Implementing these phase-out schedules would achieve substantial benefits of avoiding air pollution and saving health costs. More than half of the air pollutant emissions of nitrogen oxides (NOx), sulphur oxides (SOx) and primary particulate matter (PM10) as well as mercury emitted by coal power plants between 2018 and 2030 and related health impacts would be avoided. The avoided impacts from a 1.5°C compatible 2030 phase out pathways for coal include more than 20 000 premature deaths, 9 400 hospital admissions, and 420 000 asthma attacks in children as well as around 6.7 million lost working days. Together with other avoided impacts for example on crops, this can lead to considerable cost savings.
A vast amount of recent research examines the economic and social implications of a coal phase-out. The majority of the studies reviewed here concludes that a rapid coal phase out is not only necessary, but can also be managed in a socially just way. An analysis of published research identifies multiple opportunities and direct benefits of a structured accelerated coal phase out:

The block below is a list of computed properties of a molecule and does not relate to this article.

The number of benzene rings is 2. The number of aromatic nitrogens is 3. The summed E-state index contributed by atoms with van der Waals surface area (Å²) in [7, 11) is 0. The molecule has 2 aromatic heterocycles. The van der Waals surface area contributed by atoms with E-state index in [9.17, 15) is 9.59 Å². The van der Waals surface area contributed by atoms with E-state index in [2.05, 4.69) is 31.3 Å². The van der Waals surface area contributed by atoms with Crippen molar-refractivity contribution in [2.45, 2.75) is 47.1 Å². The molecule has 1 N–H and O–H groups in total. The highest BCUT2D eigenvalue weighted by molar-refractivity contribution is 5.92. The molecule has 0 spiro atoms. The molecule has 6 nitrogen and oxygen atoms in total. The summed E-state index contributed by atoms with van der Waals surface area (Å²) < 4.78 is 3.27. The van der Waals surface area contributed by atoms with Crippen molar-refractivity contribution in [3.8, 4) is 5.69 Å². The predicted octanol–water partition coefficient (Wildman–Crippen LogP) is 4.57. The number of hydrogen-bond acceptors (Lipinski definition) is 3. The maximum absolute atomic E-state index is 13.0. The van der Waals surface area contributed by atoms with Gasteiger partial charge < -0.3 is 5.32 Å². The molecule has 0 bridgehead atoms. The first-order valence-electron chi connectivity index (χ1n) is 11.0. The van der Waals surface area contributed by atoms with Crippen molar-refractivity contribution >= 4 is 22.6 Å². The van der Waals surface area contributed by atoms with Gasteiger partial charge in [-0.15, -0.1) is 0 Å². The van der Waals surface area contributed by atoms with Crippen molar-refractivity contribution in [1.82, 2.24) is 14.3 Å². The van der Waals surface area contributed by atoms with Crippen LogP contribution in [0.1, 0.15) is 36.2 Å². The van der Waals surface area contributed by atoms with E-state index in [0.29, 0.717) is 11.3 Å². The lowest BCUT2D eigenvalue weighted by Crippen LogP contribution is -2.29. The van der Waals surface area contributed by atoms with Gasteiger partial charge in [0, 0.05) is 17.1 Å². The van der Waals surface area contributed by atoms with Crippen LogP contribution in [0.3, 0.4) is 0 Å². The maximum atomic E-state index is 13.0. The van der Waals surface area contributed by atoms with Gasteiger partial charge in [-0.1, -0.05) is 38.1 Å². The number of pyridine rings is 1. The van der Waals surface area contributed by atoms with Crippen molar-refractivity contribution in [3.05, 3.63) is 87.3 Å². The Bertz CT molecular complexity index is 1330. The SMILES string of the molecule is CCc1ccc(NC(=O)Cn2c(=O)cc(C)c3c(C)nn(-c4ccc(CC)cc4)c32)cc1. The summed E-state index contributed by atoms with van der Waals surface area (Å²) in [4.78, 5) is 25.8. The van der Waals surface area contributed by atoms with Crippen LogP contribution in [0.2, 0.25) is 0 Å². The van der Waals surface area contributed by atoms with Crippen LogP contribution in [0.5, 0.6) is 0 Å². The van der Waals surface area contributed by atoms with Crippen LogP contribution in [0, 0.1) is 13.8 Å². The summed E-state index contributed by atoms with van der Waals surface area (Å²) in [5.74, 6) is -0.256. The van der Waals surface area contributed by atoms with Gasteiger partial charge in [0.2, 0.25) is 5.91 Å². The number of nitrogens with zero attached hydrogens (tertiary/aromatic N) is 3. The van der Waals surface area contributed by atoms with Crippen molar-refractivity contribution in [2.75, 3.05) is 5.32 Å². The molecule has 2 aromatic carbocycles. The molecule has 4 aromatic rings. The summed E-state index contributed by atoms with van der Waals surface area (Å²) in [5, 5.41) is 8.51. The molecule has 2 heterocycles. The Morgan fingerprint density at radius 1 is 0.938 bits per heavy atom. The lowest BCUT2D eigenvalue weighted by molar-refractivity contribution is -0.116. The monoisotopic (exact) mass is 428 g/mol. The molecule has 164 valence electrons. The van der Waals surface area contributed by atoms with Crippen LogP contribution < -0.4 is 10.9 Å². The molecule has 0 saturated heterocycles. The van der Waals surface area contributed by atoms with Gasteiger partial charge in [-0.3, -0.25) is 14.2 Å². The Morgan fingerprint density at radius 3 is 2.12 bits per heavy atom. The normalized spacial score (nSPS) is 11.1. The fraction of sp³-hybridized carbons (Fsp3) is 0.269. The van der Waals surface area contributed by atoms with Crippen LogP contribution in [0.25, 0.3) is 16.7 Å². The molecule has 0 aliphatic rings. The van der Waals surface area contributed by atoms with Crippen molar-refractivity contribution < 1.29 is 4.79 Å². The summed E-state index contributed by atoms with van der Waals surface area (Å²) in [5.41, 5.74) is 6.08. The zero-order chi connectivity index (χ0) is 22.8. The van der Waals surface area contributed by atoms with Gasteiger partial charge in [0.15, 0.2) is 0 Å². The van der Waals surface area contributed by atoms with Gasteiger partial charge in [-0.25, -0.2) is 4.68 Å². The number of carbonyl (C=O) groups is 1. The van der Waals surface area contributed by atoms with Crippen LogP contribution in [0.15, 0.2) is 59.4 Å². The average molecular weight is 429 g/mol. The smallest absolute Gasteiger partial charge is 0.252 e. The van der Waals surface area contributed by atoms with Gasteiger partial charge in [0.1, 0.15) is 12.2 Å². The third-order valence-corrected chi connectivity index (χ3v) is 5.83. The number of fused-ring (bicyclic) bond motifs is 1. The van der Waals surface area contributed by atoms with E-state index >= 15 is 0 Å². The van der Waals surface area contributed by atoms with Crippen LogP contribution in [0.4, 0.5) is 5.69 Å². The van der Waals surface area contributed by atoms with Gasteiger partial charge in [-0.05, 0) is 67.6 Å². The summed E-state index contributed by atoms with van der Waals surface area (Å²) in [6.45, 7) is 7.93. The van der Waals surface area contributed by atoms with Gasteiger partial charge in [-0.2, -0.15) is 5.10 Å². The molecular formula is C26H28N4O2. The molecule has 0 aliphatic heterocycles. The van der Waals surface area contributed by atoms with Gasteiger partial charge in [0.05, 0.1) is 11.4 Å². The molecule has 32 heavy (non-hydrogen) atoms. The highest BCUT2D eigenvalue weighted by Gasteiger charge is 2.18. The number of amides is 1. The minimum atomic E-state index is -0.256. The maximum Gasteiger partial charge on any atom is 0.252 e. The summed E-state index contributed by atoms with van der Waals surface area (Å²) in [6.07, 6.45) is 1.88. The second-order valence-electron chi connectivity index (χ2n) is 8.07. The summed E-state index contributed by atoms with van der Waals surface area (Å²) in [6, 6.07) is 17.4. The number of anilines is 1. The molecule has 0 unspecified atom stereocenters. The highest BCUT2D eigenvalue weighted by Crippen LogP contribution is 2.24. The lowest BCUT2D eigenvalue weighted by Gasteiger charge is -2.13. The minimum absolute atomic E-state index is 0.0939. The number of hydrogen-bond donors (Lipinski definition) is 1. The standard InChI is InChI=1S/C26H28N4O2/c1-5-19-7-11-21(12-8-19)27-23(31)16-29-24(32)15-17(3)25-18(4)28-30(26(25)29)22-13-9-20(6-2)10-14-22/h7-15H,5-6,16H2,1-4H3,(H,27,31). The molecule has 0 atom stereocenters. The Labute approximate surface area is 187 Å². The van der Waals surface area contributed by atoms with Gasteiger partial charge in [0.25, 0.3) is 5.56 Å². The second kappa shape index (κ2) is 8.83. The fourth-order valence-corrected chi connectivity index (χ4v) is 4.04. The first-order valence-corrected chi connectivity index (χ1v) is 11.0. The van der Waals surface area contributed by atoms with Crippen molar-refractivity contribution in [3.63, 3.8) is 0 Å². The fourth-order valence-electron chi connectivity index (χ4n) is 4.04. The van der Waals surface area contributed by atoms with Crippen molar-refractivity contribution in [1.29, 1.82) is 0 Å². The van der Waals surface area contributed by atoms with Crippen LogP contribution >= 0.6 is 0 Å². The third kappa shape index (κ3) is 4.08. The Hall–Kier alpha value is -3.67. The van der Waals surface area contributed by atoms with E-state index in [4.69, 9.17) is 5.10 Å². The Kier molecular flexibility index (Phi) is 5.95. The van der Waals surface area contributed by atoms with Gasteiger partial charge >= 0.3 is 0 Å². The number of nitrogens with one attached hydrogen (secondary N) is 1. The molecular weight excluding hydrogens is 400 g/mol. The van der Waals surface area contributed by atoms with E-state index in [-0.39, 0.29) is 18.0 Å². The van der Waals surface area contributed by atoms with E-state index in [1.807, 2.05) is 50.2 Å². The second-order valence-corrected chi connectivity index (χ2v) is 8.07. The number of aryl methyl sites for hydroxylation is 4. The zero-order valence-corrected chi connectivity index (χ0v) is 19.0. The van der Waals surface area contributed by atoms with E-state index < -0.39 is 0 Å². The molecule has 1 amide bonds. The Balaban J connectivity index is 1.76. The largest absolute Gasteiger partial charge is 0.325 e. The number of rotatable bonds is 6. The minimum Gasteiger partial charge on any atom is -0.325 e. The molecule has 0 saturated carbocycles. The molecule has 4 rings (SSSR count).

- Save many lives and costs by reducing health damaging air pollution.
- Increase planning security for affected regions and industries
- Help to cushion the negative impacts by active planning and supporting measures as well as job creation in other more sustainable sectors.
- Help to avoid that investments continue to flow into unsustainable assets and new coal-related infrastructure, leading to carbon intensive lock-in effects and stranded assets.
- Help to avoid relocation of towns for new lignite mining (as e.g. planned for the extension of Garzweiler II) and forest clearing (e.g. the forest in Hambach).
- Create an environmentally and economically more sustainable future for the affected regions and Germany as whole, building on an accelerated transition to renewable energy.